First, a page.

It's the first Monday in October and the U.S. Supreme Court is scheduled to begin its new term.
For the first time in U.S. history, three of the nine justices are women -- Elena Kagan, Ruth Bader Ginsburg and Sonia Sotomayor. Kagan replaced Justice John Paul Stevens, who retired in June after more than 34 years on the high court.
Chief Justice John Roberts also marks his fifth anniversary on the high court. The justices are expected to begin work denying many of the nearly 2,000 appeals that have piled up in recent months.
The justices sit in the Supreme Court chamber according to seniority with the chief justice at the center of the bench. The retirement of Stevens, who had served longer than the others, means Roberts now will be flanked by Justices Antonin Scalia and Anthony Kennedy.
Recently, the court has been more sympathetic to arguments that blur the line between government and religion, as long as one religion is not favored over another.
During the new term, the court will look at provocative anti-gay protests at military funerals and a California law banning the sale of violent video games to children. These cases worry free speech advocates, who fear the court could limit First Amendment freedoms.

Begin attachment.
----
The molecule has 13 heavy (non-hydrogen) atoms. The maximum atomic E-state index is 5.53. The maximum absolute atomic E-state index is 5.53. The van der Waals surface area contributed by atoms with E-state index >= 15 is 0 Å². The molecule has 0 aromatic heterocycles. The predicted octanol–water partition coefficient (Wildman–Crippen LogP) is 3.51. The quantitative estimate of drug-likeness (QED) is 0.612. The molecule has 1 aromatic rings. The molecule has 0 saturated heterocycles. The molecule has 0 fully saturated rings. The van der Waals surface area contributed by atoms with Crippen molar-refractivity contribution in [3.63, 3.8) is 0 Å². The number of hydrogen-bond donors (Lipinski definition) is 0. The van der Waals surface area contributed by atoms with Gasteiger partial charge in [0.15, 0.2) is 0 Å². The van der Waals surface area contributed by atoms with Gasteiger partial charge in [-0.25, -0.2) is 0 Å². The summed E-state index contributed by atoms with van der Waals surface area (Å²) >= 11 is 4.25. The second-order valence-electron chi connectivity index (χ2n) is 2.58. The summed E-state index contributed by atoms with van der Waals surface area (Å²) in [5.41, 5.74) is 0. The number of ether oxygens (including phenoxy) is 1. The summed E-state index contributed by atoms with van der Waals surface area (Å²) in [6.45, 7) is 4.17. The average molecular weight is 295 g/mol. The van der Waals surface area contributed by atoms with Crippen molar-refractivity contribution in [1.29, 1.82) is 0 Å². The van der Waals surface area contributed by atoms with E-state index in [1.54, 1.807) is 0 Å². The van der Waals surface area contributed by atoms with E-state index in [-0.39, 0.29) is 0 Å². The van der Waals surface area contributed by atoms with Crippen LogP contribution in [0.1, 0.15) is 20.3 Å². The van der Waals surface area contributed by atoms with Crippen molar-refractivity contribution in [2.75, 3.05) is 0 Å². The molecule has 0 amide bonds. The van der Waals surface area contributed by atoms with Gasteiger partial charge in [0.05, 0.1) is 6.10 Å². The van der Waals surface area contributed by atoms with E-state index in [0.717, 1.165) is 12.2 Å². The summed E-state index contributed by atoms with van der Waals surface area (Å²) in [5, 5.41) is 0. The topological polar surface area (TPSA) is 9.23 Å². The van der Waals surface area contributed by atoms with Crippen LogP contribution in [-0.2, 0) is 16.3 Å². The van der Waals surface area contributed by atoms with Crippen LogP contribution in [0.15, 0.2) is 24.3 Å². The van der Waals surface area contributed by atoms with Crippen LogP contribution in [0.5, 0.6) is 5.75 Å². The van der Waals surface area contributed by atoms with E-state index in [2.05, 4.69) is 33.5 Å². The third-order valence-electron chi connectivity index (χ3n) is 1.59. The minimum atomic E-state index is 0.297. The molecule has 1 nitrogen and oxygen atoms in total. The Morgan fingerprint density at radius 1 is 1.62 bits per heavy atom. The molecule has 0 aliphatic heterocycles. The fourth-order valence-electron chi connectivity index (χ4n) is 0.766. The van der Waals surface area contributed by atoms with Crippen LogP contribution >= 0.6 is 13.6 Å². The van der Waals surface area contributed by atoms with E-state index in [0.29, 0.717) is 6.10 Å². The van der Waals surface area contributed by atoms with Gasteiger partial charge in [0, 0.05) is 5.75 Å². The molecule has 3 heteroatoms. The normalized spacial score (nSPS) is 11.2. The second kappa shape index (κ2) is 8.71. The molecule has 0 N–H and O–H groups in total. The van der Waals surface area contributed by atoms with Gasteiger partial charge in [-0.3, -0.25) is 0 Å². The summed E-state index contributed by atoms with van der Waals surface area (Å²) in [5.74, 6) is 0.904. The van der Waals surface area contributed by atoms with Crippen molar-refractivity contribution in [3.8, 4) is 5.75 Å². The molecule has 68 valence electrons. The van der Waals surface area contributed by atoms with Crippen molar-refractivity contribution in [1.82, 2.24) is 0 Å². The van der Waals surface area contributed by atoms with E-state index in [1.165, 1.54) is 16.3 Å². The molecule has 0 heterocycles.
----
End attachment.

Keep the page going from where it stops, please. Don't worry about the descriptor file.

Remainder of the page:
The funeral protest lawsuit over signs praising American war deaths, "is one of those cases that tests our commitment to the First Amendment," said Steven Shapiro, legal director of the American Civil Liberties Union.
An Arizona law imposing penalties on businesses that hire illegal immigrants is also before the court this term. At issue is whether the state law intrudes into the area of immigration, which is the federal government's responsibility.
Georgetown University law professor Brian Wolfman said the court's ruling on the case could signal how it might resolve another suit over the Arizona immigration law that puts local police officers on the front lines of enforcing federal immigration law.